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Enophthalmos

  • Author: Charles NS Soparkar, MD, PhD; Chief Editor: Hampton Roy, Sr, MD  more...
 
Updated: Sep 30, 2014
 

Background

Enophthalmos is posterior displacement of the eye. The anterior projection of the eye is most commonly measured relative to the outer edge of the orbit, the orbital rim, but may also be assessed relative to the frontal and maxillary prominences, or the contralateral eye. An image of the eye and orbit anatomy is presented below.

Eye and orbit. Eye and orbit.
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Pathophysiology

Primary enophthalmos indicates a congenital etiology. Some degree of facial asymmetry is common, but congenital relative enophthalmos or ocular retrusion may occur with in utero maldevelopment (eg, plagiocephaly, microphthalmos).

Secondary enophthalmos is due to an acquired change in the volumetric relationship between the rigid bone cavity, the orbit, and its contents (predominantly the orbital fat and the eye). Expansion of the orbital cavity without change in the volume of the orbital contents (ie, a blow-out fracture) leads to enophthalmos.[1] An example of a blow-out fracture is shown in the image below.

Conventional frontal tomograph of a blow-out fractConventional frontal tomograph of a blow-out fracture.

Alternatively, scarring contracture of the orbital fat and extraocular muscles may decrease soft tissue volume, making the orbital cavity less full and causing enophthalmos.

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Epidemiology

Frequency

United States

Enophthalmos is common.

International

Same as in the United States.

Mortality/Morbidity

Enophthalmos greater than 2 mm relative to the contralateral eye creates an observable cosmetic deformity. Depending on the etiology, other significant morbidity may be associated.

Age

This condition occurs in all ages.

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Contributor Information and Disclosures
Author

Charles NS Soparkar, MD, PhD Clinical Associate Professor, Department of Ophthalmology, Baylor College of Medicine; Clinical Specialist, Department of Plastic Surgery, MD Anderson Cancer Center; Deputy Chief, Department of Ophthalmology, Methodist Hospital of Houston

Disclosure: Nothing to disclose.

Specialty Editor Board

Francisco Talavera, PharmD, PhD Adjunct Assistant Professor, University of Nebraska Medical Center College of Pharmacy; Editor-in-Chief, Medscape Drug Reference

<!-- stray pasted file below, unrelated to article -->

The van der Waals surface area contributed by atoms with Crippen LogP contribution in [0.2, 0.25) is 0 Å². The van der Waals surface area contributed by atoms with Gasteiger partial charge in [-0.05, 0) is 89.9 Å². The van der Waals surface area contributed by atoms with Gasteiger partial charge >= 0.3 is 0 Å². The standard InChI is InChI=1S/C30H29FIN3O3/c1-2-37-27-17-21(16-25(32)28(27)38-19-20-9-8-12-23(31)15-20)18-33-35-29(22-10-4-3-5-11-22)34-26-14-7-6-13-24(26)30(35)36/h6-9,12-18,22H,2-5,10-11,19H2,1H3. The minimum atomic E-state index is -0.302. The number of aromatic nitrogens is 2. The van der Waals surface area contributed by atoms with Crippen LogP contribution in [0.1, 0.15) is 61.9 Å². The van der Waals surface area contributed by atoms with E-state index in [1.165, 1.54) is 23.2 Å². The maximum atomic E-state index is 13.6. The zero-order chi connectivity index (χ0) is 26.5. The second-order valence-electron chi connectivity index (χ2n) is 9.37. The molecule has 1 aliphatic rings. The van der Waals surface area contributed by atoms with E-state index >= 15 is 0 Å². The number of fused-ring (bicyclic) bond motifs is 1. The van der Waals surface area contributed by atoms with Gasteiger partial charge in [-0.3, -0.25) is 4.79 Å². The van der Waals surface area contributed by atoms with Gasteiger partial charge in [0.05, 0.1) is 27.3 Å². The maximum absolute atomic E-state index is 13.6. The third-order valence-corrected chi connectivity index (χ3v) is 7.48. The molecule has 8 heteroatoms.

Disclosure: Received salary from Medscape for employment. for: Medscape.

Chief Editor

Hampton Roy, Sr, MD Associate Clinical Professor, Department of Ophthalmology, University of Arkansas for Medical Sciences

Hampton Roy, Sr, MD is a member of the following medical societies: American Academy of Ophthalmology, American College of Surgeons, Pan-American Association of Ophthalmology

Disclosure: Nothing to disclose.

References
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  2. Hwang K, Huan F, Hwang PJ. Diplopia and enophthalmos in blowout fractures. J Craniofac Surg. 2012 Jul. 23(4):1077-82. [Medline].

  3. [Guideline] Children's Oncology Group. Long-term follow-up guidelines for survivors of childhood, adolescent, and young adult cancers. Sections 38-91: radiation. Bethesda (MD): Children's Oncology Group; 2006 Mar. [Full Text].

  4. Soparkar CN, Patrinely JR, Cuaycong MJ, et al. The silent sinus syndrome. A cause of spontaneous enophthalmos. Ophthalmology. 1994 Apr. 101(4):772-8. [Medline].

  5. Soparkar CN, Patrinely JR, Davidson JK. Silent sinus syndrome-new perspectives?. Ophthalmology. 2004 Feb. 111(2):414-5; author reply 415-6. [Medline].

  6. Arikan OK, Onaran Z, Muluk NB, Yilmazbas P, Yazici I. Enophthalmos due to atelectasis of the maxillary sinus: silent sinus syndrome. J Craniofac Surg. 2009 Nov. 20(6):2156-9. [Medline].

  7. Kang SJ, Kim JW. Surgical treatment of enophthalmos using an endoscope and T-shaped porous polyethylene fabricated with a mirror image. Int J Oral Maxillofac Surg. 2012 Oct. 41(10):1186-91. [Medline].

  8. Kim YH, Ha JH, Kim TG, Lee JH. Posttraumatic enophthalmos: injuries and outcomes. J Craniofac Surg. 2012 Jul. 23(4):1005-9. [Medline].

  9. Cole P, Kaufman Y, Hollier L. Principles of facial trauma: orbital fracture management. J Craniofac Surg. 2009 Jan. 20(1):101-4. [Medline].

  10. Kim HS, Kim SE, Evans GR, Park SH. The usability of the upper eyelid crease approach for correction of medial orbital wall blowout fracture. Plast Reconstr Surg. 2012 Oct. 130(4):898-905. [Medline].

  11. Hazani R, Yaremchuk MJ. Correction of posttraumatic enophthalmos. Arch Plast Surg. 2012 Jan. 39(1):11-7. [Medline]. [Full Text].

  12. Cline RA, Rootman J. Enophthalmos: a clinical review. Ophthalmology. 1984 Mar. 91(3):229-37. [Medline].

  13. Cory RC, Clayman DA, Faillace WJ, et al. Clinical and radiologic findings in progressive facial hemiatrophy (Parry-Romberg syndrome). AJNR Am J Neuroradiol. 1997 Apr. 18(4):751-7. [Medline].

  14. Davidson JK, Soparkar CN, Williams JB, et al. Negative sinus pressure and normal predisease imaging in silent sinus syndrome. Arch Ophthalmol. 1999 Dec. 117(12):1653-4. [Medline].

  15. Eubanks LE, McBurney EI, Galen W, et al. Linear scleroderma in children. Int J Dermatol. 1996 May. 35(5):330-6. [Medline].

  16. Manson PN, Clifford CM, Su CT, et al. Mechanisms of global support and posttraumatic enophthalmos: I. The anatomy of the ligament sling and its relation to intramuscular cone orbital fat. Plast Reconstr Surg. 1986 Feb. 77(2):193-202. [Medline].

  17. Numa WA, Desai U, Gold DR. Silent sinus syndrome: a case presentation and comprehensive review of all 84 reported cases. Ann Otol Rhinol Laryngol. 2005 Sep. 114(9):688-94. [Medline].

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Eye and orbit.
Conventional frontal tomograph of a blow-out fracture.
 
 
 
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